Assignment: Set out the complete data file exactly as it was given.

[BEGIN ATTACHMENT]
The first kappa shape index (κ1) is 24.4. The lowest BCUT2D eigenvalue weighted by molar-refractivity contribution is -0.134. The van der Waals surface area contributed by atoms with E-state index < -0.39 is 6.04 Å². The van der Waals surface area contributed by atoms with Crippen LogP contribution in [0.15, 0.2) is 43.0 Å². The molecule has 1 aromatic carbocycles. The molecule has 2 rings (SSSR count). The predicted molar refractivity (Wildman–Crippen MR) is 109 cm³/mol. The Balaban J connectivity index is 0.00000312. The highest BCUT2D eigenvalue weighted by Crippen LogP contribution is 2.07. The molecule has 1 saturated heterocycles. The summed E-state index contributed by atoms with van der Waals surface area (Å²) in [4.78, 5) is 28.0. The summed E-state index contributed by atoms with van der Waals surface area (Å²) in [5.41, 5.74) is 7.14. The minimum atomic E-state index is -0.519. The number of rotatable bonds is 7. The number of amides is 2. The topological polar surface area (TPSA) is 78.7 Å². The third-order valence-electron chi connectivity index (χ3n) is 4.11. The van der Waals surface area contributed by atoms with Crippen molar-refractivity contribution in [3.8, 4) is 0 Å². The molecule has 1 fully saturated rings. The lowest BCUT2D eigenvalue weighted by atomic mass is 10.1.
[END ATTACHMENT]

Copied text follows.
The first kappa shape index (κ1) is 24.4. The lowest BCUT2D eigenvalue weighted by molar-refractivity contribution is -0.134. The van der Waals surface area contributed by atoms with E-state index < -0.39 is 6.04 Å². The van der Waals surface area contributed by atoms with Crippen LogP contribution in [0.15, 0.2) is 43.0 Å². The molecule has 1 aromatic carbocycles. The molecule has 2 rings (SSSR count). The predicted molar refractivity (Wildman–Crippen MR) is 109 cm³/mol. The Balaban J connectivity index is 0.00000312. The highest BCUT2D eigenvalue weighted by Crippen LogP contribution is 2.07. The molecule has 1 saturated heterocycles. The summed E-state index contributed by atoms with van der Waals surface area (Å²) in [4.78, 5) is 28.0. The summed E-state index contributed by atoms with van der Waals surface area (Å²) in [5.41, 5.74) is 7.14. The minimum atomic E-state index is -0.519. The number of rotatable bonds is 7. The number of amides is 2. The topological polar surface area (TPSA) is 78.7 Å². The third-order valence-electron chi connectivity index (χ3n) is 4.11. The van der Waals surface area contributed by atoms with Crippen molar-refractivity contribution in [3.8, 4) is 0 Å². The molecule has 1 fully saturated rings. The lowest BCUT2D eigenvalue weighted by atomic mass is 10.1.